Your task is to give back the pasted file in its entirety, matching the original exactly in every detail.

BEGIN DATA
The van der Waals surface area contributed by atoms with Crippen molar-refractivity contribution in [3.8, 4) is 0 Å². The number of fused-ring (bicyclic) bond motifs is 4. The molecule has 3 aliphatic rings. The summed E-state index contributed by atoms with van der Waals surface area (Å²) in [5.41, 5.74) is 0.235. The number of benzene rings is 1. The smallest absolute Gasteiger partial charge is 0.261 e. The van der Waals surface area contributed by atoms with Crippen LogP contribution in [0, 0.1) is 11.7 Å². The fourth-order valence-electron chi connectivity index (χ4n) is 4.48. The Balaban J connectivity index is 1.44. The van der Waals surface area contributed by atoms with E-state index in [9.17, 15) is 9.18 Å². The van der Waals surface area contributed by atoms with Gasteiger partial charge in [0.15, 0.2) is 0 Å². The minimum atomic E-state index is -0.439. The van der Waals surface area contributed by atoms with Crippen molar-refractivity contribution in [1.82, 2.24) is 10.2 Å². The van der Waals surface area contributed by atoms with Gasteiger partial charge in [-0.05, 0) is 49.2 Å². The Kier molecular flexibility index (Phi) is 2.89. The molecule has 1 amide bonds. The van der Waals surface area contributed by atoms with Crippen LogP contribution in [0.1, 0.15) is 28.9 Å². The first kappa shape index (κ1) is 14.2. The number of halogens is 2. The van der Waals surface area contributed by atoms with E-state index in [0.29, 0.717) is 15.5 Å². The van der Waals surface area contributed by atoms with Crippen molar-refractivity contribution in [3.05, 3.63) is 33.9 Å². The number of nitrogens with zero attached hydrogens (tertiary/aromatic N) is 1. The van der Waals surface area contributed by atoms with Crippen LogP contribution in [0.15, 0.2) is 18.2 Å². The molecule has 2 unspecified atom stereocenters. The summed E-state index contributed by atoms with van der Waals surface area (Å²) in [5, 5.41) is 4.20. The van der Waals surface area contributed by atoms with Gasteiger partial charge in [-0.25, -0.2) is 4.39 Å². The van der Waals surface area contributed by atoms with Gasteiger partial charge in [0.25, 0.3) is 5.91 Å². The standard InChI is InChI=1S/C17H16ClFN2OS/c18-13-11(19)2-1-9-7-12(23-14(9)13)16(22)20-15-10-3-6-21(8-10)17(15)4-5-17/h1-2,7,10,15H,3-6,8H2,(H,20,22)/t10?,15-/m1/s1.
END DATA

The van der Waals surface area contributed by atoms with Crippen molar-refractivity contribution in [3.8, 4) is 0 Å². The number of fused-ring (bicyclic) bond motifs is 4. The molecule has 3 aliphatic rings. The summed E-state index contributed by atoms with van der Waals surface area (Å²) in [5.41, 5.74) is 0.235. The number of benzene rings is 1. The smallest absolute Gasteiger partial charge is 0.261 e. The van der Waals surface area contributed by atoms with Crippen LogP contribution in [0, 0.1) is 11.7 Å². The fourth-order valence-electron chi connectivity index (χ4n) is 4.48. The Balaban J connectivity index is 1.44. The van der Waals surface area contributed by atoms with E-state index in [9.17, 15) is 9.18 Å². The van der Waals surface area contributed by atoms with Gasteiger partial charge in [0.15, 0.2) is 0 Å². The minimum atomic E-state index is -0.439. The van der Waals surface area contributed by atoms with Crippen molar-refractivity contribution in [1.82, 2.24) is 10.2 Å². The van der Waals surface area contributed by atoms with Gasteiger partial charge in [-0.05, 0) is 49.2 Å². The Kier molecular flexibility index (Phi) is 2.89. The molecule has 1 amide bonds. The van der Waals surface area contributed by atoms with Crippen LogP contribution in [0.1, 0.15) is 28.9 Å². The first kappa shape index (κ1) is 14.2. The number of halogens is 2. The van der Waals surface area contributed by atoms with E-state index in [0.29, 0.717) is 15.5 Å². The van der Waals surface area contributed by atoms with Crippen molar-refractivity contribution in [3.05, 3.63) is 33.9 Å². The number of nitrogens with zero attached hydrogens (tertiary/aromatic N) is 1. The van der Waals surface area contributed by atoms with Crippen LogP contribution in [0.15, 0.2) is 18.2 Å². The molecule has 2 unspecified atom stereocenters. The summed E-state index contributed by atoms with van der Waals surface area (Å²) in [5, 5.41) is 4.20. The van der Waals surface area contributed by atoms with Gasteiger partial charge in [-0.25, -0.2) is 4.39 Å². The van der Waals surface area contributed by atoms with Gasteiger partial charge in [0.25, 0.3) is 5.91 Å². The standard InChI is InChI=1S/C17H16ClFN2OS/c18-13-11(19)2-1-9-7-12(23-14(9)13)16(22)20-15-10-3-6-21(8-10)17(15)4-5-17/h1-2,7,10,15H,3-6,8H2,(H,20,22)/t10?,15-/m1/s1.